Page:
AFTER 30 days of abstaining from food and water during daylight hours, hundreds of Muslims celebrated the beginning of a new Islamic month at Stockleigh on June 5.
More than 700 people attended the Bait ul-Masroor Mosque to offer special Eid prayers and mark the end of Ramadan.
The month of Ramadan is a time when Muslims are required to sacrifice comforts like food and water and increase their worship of god.
Before sunrise, Muslims eat a meal called Suhoor to sustain their energy throughout the day.
The fast breaks shortly after 5pm traditionally with a date fruit, followed by a larger Iftar dinner.
Muslims are encouraged to spend more of their money to help the poor.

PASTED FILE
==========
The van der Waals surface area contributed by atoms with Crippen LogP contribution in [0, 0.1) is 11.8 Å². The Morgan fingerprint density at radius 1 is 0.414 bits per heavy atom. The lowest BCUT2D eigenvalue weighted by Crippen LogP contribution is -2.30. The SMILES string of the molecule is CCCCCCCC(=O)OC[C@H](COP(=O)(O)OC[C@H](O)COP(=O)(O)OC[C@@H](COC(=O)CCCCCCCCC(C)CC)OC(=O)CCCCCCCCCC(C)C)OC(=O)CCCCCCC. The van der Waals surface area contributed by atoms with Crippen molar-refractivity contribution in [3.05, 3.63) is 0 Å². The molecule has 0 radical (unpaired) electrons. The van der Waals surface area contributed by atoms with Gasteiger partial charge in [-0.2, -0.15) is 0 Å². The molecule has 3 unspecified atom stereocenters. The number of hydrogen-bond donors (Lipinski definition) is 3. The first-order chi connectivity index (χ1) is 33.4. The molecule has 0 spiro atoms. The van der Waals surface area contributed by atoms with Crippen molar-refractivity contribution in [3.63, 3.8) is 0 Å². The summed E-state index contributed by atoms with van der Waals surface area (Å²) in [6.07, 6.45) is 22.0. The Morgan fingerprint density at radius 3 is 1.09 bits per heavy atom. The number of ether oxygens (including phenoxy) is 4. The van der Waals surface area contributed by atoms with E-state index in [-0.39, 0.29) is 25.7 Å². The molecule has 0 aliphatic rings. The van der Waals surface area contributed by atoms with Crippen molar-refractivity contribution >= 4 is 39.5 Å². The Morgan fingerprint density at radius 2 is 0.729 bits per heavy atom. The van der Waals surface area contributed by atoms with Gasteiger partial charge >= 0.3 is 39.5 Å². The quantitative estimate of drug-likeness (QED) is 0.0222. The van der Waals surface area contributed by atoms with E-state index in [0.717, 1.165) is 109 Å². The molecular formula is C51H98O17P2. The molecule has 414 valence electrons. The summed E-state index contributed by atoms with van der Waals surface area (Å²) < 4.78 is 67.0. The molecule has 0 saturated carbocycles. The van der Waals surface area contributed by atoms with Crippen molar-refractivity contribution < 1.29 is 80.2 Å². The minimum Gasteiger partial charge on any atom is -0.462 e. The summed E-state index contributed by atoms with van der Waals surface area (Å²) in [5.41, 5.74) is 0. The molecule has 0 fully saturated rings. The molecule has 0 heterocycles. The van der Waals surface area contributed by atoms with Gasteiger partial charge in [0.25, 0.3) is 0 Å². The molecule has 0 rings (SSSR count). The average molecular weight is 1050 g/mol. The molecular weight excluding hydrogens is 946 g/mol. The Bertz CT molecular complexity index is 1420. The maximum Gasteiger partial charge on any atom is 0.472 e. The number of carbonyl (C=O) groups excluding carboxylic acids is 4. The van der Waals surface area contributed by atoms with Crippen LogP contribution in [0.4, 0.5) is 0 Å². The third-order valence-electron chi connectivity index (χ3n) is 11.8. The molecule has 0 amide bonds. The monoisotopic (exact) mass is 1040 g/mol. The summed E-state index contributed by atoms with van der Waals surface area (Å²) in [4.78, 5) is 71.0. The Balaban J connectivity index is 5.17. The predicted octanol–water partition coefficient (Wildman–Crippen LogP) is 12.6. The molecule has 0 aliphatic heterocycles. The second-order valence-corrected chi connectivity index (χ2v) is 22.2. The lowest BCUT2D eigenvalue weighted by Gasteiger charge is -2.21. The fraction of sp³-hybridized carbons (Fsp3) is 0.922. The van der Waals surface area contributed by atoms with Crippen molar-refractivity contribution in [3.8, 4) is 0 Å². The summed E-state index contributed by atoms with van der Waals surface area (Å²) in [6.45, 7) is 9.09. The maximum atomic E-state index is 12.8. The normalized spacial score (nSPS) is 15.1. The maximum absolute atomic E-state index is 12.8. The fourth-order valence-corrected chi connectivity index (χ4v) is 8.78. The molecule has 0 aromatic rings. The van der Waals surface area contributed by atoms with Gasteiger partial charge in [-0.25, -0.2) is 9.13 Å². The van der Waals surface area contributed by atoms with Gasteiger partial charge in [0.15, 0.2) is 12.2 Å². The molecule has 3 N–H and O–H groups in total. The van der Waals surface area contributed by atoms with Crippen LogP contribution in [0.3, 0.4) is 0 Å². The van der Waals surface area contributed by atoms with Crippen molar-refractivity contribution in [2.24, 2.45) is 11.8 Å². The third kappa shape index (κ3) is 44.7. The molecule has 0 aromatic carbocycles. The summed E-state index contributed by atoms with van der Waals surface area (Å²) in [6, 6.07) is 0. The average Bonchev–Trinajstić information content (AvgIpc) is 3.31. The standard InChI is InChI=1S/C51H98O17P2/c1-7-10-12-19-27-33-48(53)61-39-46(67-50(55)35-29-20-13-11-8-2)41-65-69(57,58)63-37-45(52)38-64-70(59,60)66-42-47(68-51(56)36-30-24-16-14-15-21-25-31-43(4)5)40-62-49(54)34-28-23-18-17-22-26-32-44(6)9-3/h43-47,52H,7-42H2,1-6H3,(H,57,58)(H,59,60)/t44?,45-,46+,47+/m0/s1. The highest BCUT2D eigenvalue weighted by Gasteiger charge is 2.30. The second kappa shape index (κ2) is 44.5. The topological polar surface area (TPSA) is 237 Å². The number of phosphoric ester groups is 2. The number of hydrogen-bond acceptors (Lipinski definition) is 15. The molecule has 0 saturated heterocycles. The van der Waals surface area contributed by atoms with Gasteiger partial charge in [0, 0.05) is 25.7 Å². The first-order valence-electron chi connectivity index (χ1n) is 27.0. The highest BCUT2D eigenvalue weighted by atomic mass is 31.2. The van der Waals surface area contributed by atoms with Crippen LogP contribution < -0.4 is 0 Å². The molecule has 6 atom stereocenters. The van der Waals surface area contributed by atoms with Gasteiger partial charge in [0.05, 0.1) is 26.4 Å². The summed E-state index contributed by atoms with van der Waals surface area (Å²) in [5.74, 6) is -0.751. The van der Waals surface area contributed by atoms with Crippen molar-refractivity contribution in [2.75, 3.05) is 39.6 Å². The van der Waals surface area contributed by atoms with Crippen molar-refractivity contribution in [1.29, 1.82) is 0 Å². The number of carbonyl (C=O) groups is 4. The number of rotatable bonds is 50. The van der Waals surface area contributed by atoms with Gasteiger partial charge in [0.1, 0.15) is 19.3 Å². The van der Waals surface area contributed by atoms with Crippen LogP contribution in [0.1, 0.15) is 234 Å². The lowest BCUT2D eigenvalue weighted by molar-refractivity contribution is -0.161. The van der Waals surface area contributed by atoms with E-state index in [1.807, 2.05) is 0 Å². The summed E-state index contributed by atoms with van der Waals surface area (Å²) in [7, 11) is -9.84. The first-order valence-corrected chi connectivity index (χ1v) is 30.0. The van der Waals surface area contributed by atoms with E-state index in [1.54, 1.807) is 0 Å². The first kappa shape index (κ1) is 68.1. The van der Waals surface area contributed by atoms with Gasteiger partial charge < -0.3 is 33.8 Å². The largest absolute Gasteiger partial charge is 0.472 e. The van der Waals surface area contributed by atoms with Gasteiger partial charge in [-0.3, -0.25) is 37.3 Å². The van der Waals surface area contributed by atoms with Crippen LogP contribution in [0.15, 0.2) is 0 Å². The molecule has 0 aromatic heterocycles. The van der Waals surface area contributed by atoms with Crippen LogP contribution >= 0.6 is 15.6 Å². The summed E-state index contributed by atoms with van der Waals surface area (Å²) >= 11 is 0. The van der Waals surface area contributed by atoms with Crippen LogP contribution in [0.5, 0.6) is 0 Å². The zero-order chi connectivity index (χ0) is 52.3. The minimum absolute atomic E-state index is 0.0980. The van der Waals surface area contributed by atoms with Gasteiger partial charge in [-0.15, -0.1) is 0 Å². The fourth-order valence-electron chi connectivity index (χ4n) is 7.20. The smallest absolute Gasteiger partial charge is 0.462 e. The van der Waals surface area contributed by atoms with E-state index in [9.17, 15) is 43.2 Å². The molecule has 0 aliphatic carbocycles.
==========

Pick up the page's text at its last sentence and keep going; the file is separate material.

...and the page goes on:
Bail ul-Masroor Mosque media coordinator Zain Alabideen said the purpose of Ramadan was to reduce physical nourishment in order to sharpen spiritual faculties.
"What is the purpose of abstaining from food and drink if you are not abstaining from lying or from the misuse of your eyes, heart, tongue and limbs? The purpose is to improve your morals. You change yourself and if positive change does not occur in Ramadan it has more or less been a waste," he said.
There was a festive vibe to the Mosque to mark the Eid celebration with jumping castles, sports and food available.
During Ramadan, the mosque opened its doors to people of other faiths including Jews, Buddhists, Mormons, Christians and others in "Fasting in My Religion dinners.
Mr Alabideen said it was normal to find common ground with people who have different religious backgrounds.
"Difference of opinion creates progress but unity is also important," he said.